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The Red Hat and IBM Node.js Reference architecture. The teams 'opinion' on what components our customers and internal teams should use when building Node.js applications and guidance for how to be successful in production with those components.

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Node.js Reference Architecture

Overview

The goal of the Node.js reference architecture is to present the teams 'opinion' on what components our customers and internal teams should use when building Node.js applications and guidance for how to be successful in production with those components.

Traditionally there has been reluctance to recommend a subset of the packages the JavaScript ecosystem but our customers are increasingly looking to the team for an opinion of where to start.

The components in this architecture are what we recommend to help internal and external customers get started based on our experience. Other components may be equally good, but these are the ones we know best and have the most experience with.

  • Where possible the opinion is based on what we've used internally and in our customer engagements.
  • The components specified will be our first priority for our contributions to open source projects in the JavaScript ecosystem.
  • Due to the above these are the components the team is best positioned when working with internal and external customers. However, we do not include formal support for these components in any of our support offerings unless specifically identified in those offerings.
  • The recommended components may change over time as technologies and approaches change.

If you want to learn more about some of the discussions that went into the Node.js reference architecture you can check out the Introduction to the Node.js reference architecture blog post series.

The team

The team consists of engineers from across groups within IBM and Red Hat who:

  • are actively engaged in the JavaScript/Node.js community
  • have large Javascript/Node.js deployments
  • provide consulting advice and/or development related to JavaScript/Node.js for customers
  • develop/deliver JavaScript or Node.js components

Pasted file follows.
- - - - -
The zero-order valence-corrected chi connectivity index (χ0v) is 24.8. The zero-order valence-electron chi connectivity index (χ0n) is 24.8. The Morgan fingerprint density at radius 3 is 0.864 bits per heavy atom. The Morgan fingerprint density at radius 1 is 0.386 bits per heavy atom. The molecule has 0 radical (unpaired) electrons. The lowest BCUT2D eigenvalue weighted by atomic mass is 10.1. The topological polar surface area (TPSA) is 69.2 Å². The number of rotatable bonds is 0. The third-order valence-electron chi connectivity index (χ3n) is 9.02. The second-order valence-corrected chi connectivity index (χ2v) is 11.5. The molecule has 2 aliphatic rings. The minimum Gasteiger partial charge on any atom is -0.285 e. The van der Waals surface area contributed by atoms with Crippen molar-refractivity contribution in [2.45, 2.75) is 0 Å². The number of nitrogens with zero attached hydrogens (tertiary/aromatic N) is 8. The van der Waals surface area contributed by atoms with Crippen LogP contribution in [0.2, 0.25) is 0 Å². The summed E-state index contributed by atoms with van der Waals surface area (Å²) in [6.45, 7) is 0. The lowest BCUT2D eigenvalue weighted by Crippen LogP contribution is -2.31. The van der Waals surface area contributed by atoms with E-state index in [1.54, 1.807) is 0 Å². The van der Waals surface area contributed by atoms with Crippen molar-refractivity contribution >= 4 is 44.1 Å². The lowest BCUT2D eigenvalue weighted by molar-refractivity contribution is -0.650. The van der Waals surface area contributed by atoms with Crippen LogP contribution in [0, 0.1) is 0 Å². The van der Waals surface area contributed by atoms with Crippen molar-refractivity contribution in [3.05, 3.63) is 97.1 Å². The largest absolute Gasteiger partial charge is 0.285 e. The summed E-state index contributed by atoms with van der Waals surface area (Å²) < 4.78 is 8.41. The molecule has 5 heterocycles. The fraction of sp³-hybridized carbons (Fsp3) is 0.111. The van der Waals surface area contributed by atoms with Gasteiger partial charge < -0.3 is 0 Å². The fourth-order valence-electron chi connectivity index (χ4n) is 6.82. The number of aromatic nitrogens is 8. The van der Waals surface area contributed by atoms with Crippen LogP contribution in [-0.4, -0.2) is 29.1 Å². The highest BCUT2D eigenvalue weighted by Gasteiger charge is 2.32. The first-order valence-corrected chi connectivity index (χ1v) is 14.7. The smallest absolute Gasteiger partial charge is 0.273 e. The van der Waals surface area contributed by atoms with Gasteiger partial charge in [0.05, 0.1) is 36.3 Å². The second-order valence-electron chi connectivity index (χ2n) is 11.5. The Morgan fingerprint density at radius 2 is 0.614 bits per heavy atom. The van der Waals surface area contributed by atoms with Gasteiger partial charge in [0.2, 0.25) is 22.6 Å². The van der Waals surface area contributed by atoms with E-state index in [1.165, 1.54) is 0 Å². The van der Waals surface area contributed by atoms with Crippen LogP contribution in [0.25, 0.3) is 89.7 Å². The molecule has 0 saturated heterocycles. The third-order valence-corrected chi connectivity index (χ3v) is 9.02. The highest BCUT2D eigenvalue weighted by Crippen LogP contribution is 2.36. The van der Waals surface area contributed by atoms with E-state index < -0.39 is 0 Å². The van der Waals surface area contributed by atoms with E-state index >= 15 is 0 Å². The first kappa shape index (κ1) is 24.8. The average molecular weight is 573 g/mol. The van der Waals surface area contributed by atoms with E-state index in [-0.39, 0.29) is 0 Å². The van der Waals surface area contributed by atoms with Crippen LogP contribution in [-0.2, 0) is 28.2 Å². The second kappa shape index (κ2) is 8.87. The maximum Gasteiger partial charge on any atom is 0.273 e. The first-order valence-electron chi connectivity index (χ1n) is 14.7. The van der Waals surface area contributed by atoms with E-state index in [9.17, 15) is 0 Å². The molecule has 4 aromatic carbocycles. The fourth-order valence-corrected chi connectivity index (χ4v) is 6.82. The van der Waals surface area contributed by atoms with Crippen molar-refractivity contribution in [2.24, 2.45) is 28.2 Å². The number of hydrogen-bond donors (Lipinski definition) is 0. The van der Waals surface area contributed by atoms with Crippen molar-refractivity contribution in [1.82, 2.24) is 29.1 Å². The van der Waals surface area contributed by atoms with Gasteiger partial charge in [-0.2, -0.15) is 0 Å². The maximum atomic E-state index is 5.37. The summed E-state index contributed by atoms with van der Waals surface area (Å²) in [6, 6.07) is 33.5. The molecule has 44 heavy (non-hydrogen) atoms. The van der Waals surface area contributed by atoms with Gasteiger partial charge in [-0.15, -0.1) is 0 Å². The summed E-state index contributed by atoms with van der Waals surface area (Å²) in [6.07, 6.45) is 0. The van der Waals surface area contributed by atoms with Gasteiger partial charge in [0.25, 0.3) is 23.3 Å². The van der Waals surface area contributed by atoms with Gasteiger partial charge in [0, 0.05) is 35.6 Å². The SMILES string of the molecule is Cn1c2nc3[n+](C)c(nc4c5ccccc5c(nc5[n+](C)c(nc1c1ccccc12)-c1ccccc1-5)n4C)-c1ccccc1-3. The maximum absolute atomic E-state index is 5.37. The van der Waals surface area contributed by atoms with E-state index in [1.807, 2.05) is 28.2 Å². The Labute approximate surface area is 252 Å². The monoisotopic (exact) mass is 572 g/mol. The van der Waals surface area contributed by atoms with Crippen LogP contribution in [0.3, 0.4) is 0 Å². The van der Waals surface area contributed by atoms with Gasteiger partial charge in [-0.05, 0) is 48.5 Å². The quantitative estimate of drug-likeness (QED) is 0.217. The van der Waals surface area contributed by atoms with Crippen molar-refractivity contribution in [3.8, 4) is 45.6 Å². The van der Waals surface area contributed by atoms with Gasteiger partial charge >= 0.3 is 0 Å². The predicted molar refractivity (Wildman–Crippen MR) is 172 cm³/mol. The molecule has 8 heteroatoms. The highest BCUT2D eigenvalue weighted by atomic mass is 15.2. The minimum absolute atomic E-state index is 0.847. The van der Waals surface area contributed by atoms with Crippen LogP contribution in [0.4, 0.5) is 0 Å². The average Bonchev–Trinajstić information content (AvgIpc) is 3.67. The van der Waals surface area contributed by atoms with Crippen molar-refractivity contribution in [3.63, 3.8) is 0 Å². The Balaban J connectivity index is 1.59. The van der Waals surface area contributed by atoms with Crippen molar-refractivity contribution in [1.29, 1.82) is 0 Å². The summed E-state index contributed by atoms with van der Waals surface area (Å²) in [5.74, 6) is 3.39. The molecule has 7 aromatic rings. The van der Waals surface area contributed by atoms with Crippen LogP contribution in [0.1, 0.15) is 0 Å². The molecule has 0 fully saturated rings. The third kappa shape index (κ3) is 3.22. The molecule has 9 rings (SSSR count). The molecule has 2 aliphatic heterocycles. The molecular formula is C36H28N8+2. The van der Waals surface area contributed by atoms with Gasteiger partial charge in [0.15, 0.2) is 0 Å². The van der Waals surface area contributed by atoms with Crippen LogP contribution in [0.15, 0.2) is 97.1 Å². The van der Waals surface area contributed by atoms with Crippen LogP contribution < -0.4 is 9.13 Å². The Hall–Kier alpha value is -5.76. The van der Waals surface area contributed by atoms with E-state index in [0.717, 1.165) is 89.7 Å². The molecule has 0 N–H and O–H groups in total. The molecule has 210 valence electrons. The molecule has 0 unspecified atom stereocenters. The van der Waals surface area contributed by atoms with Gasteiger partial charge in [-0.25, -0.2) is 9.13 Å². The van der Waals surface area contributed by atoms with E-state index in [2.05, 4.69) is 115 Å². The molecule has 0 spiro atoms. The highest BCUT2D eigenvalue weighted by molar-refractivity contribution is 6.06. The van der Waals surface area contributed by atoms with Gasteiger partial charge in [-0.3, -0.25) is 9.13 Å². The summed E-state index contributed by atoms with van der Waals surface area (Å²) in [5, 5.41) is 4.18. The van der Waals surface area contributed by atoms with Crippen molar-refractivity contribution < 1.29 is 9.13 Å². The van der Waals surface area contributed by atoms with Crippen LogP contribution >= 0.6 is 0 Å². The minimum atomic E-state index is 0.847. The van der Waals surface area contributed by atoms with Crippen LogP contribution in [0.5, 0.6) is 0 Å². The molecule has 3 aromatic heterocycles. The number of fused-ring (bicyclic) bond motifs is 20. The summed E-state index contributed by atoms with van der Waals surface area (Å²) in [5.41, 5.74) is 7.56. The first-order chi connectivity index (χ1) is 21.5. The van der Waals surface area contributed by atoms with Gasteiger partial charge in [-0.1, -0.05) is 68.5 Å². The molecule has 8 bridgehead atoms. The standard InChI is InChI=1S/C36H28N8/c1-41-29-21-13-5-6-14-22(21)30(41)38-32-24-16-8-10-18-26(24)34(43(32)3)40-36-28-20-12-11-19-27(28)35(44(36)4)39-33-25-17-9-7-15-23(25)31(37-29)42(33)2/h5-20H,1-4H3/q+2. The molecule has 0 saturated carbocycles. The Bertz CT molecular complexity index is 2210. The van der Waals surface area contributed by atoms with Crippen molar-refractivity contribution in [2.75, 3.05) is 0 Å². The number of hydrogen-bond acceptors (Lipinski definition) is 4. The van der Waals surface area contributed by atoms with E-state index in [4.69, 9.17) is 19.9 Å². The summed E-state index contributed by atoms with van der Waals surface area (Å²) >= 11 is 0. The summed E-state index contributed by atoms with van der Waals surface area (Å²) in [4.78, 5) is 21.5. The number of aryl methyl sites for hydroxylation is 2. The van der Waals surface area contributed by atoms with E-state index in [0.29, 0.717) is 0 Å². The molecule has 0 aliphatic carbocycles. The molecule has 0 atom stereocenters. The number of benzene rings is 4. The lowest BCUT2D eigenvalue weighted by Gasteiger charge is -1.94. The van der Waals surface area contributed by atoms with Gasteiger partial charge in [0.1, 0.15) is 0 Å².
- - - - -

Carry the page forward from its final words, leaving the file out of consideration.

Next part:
Key tenets

  • Whenever possible components should have been validated at scale within the team's JavaScript/Node.js deployments or in engagements with our customers.
  • We need to consider licensing and other due diligence when selecting components.
  • We are going to start with a focus on the back-end, a similar effort for front-end components will make sense as a follow on.

Components

The reference architecture covers the following components (currently a work in progress with only a subset of sections having recommendations):

Module Diligence

As a minimum, any modules recommended as part of this reference architecture should meet the following criteria:

  • The module is not deprecated.
  • The module has an appropriate license.
    • Generally leaning towards permissive licenses such as MIT - others should be reviewed on case by case basis.
  • The module runs on LTS versions of Node.js.
  • The module has appropriate testing.
  • The module is appropriately maintained:
    • Regular releases (where appropriate).
    • Critical bugs reports are acknowledged and addressed.
    • Reported security vulnerabilities are patched and released.

Contributing

To Contribute to this project, please see the Contributing Guide.

Contributors

  • Anthony Whalley - Technology Partner Architect - IBM
  • Bethany Griggs - Sr. Software Engineer - Red Hat
  • Carlos Santana - Senior Technical Staff Member - IBM
  • Dominic Harries - Dev Lead at IBM Garage for Cloud
  • Jim Lindeman - Sr. Software Engineer - IBM
  • Joe Sepi - Open Tech Program Director - IBM
  • Lucas Holmquist - Sr. Software Engineer - Red Hat
  • Michael Dawson - Node.js lead for Red Hat and IBM
  • Noel Madali - Web Architect - The Weather Company at IBM
  • Tony Erwin - Senior Technical Staff Member - IBM
  • Wojciech Trocki - Software Engineer - Red Hat

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The Red Hat and IBM Node.js Reference architecture. The teams 'opinion' on what components our customers and internal teams should use when building Node.js applications and guidance for how to be successful in production with those components.

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